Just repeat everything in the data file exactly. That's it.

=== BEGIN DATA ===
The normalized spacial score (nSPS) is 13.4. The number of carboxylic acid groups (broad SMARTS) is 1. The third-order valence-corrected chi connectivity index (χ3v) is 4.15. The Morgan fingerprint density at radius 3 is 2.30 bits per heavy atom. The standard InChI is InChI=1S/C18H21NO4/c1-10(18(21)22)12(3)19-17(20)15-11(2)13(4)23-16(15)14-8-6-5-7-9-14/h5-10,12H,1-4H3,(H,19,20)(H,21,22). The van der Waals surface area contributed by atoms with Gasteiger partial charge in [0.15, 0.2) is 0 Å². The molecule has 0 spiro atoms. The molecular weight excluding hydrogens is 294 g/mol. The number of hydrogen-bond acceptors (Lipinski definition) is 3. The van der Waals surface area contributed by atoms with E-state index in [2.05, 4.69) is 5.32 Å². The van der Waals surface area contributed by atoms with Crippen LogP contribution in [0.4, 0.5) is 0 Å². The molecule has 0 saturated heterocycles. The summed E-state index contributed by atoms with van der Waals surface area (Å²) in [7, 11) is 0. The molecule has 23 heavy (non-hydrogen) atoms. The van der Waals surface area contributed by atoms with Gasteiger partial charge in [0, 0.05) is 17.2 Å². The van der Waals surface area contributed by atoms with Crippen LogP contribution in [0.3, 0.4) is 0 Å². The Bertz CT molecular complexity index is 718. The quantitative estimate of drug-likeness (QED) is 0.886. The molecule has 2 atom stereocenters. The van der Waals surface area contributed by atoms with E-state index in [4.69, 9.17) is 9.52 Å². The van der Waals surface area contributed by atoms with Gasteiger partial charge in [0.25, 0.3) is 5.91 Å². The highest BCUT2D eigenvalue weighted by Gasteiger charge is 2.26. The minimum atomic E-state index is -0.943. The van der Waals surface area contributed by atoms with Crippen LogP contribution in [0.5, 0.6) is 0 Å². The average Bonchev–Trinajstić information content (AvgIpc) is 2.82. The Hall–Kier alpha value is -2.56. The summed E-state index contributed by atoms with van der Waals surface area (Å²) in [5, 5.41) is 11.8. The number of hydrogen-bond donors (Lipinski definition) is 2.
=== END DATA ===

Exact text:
The normalized spacial score (nSPS) is 13.4. The number of carboxylic acid groups (broad SMARTS) is 1. The third-order valence-corrected chi connectivity index (χ3v) is 4.15. The Morgan fingerprint density at radius 3 is 2.30 bits per heavy atom. The standard InChI is InChI=1S/C18H21NO4/c1-10(18(21)22)12(3)19-17(20)15-11(2)13(4)23-16(15)14-8-6-5-7-9-14/h5-10,12H,1-4H3,(H,19,20)(H,21,22). The van der Waals surface area contributed by atoms with Gasteiger partial charge in [0.15, 0.2) is 0 Å². The molecule has 0 spiro atoms. The molecular weight excluding hydrogens is 294 g/mol. The number of hydrogen-bond acceptors (Lipinski definition) is 3. The van der Waals surface area contributed by atoms with E-state index in [2.05, 4.69) is 5.32 Å². The van der Waals surface area contributed by atoms with Crippen LogP contribution in [0.4, 0.5) is 0 Å². The molecule has 0 saturated heterocycles. The summed E-state index contributed by atoms with van der Waals surface area (Å²) in [7, 11) is 0. The molecule has 23 heavy (non-hydrogen) atoms. The van der Waals surface area contributed by atoms with Gasteiger partial charge in [0, 0.05) is 17.2 Å². The van der Waals surface area contributed by atoms with Crippen LogP contribution in [0.3, 0.4) is 0 Å². The Bertz CT molecular complexity index is 718. The quantitative estimate of drug-likeness (QED) is 0.886. The molecule has 2 atom stereocenters. The van der Waals surface area contributed by atoms with E-state index in [4.69, 9.17) is 9.52 Å². The van der Waals surface area contributed by atoms with Gasteiger partial charge in [0.25, 0.3) is 5.91 Å². The highest BCUT2D eigenvalue weighted by Gasteiger charge is 2.26. The minimum atomic E-state index is -0.943. The van der Waals surface area contributed by atoms with Crippen LogP contribution in [0.5, 0.6) is 0 Å². The average Bonchev–Trinajstić information content (AvgIpc) is 2.82. The Hall–Kier alpha value is -2.56. The summed E-state index contributed by atoms with van der Waals surface area (Å²) in [5, 5.41) is 11.8. The number of hydrogen-bond donors (Lipinski definition) is 2.